‘Broad’ comedy: Dueling divas do their worst

‘Suite Surrender’ opens at the State Theater Saturday for the first of nine performances
By: Paul Cambra, Features Editor
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“Suite Surrender”
Who: Placer Community Theater
When: 7:30 p.m. Saturday, Jan. 26; 2 p.m. Sunday, Jan. 27; 7:30 p.m. Friday, Feb. 1; 2 and 7 p.m. Saturday, Feb. 2; 2 p.m. Sunday, Feb. 3; 7:30 p.m. Friday, Feb. 8; 2 and 7 p.m. Saturday, Feb. 9.
Where: Historic State Theater, 985 Lincoln Way in Auburn
Cost: $22 advance, $18 matinee, seniors, children; $25 at the door (includes refreshments with the cast after the performance).

Nine characters, five doors, one room. Those are the numbers. Oh wait. Throw in two oversized egos and one formidable feud and you’ve got the recipe for laughs.
“The set is a character itself, the center of all the mischief,” said director Elyjah Wilbur, of the single-set, one-act play “Suite Surrender.”
Wilbur, a Placer grad who grew up in Auburn, was pleasantly surprised at the amount of talent he had to choose from for only nine roles.
“It led to some difficult decisions,” he said.
The play revolves around two aging divas who arrive in Palm Beach to put on a USO show. The year is 1942 and the play itself is a throwback to the screwball comedies of that era. Their longstanding hatred of each other is well known to the hotel staff that has accidentally booked them into the same suite.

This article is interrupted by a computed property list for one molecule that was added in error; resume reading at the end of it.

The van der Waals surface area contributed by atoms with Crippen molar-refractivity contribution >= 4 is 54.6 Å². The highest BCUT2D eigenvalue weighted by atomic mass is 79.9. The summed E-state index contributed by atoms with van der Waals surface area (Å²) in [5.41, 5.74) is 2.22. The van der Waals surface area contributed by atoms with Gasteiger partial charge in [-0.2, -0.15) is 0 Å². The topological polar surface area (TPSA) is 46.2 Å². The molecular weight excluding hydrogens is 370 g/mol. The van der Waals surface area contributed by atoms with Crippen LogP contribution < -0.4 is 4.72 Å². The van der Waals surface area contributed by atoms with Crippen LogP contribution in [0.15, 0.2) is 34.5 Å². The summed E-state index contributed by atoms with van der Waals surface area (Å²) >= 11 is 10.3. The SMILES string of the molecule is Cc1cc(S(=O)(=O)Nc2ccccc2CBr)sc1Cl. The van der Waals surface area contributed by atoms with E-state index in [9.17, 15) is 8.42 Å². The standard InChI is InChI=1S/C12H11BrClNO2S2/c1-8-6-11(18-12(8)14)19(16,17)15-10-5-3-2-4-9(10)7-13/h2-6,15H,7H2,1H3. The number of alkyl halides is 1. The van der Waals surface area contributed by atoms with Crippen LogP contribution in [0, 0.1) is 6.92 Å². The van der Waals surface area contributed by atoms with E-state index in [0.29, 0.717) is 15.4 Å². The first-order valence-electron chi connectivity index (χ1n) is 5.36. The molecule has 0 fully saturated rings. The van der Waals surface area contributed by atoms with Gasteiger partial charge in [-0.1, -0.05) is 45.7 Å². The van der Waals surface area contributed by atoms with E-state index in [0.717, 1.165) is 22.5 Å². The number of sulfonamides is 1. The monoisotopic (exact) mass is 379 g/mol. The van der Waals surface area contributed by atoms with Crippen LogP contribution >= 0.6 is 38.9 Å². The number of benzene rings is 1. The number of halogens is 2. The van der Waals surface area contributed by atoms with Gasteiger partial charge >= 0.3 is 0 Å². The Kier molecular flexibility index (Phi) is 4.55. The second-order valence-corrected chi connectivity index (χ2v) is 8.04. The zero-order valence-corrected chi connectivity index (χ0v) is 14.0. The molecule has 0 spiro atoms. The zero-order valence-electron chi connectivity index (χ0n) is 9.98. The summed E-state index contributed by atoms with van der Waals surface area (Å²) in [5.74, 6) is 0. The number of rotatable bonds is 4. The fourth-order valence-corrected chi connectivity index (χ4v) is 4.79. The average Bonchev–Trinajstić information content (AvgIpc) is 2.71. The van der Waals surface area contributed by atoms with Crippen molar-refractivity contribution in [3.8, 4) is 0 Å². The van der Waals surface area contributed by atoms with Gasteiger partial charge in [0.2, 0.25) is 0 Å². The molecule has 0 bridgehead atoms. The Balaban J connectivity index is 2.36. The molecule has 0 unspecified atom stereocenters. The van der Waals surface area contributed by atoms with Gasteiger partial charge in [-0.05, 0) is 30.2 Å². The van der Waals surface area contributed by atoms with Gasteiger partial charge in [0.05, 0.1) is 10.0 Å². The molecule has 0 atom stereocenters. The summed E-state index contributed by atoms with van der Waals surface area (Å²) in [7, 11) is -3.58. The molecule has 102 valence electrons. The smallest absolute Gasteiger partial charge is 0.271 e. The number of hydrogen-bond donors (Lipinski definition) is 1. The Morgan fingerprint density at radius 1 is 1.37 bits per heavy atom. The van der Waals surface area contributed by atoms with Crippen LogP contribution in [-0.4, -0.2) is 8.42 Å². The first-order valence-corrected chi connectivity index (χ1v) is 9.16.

“It’s a show for all ages,” Wilbur said. “There’s continuous action and energy and pacing; the timing will make people laugh, it’s absolute chaos.”
Eliza Webb plays Athena Sinclair, one of the aforementioned divas.
“There is a lot of physical comedy and slapstick in it,” she said. “I studied physical theater, which is a good thing, because I have to hit somebody with a door.”
Her character is talented, but sexual, and relies on that to get her way.
“Aging, that’s a huge issue with these characters, they know they are losing it,” Webb said, who pegged Madonna as the modern-day equivalent of Athena.
The tenth member of the cast is a pampered lap dog, a role that might have elicited the most laughs during rehearsals.
“Every week we had something different,” Webb said. “A real dog – he just peed everywhere – a lemur, a stuffed dog, a pillow …”
Budget restraints prohibited hiring an animal trainer, so a stuffed dog may have to do for the show’s nine-performance run. But if all goes as planned, the audience should be laughing too often to notice.
“It’s harder to direct comedy,” Wilbur said. “Not everyone thinks everything is funny. With a drama, when you attain absolute silence, that’s a good thing. With comedy, not so good.”
One frazzled hotel manager, two put-upon personal assistants, a nosy reporter, a society matron and two bellhops round out the cast. It’s a farce fit for all ages and there are nine chances to see it, beginning Saturday, Jan. 26.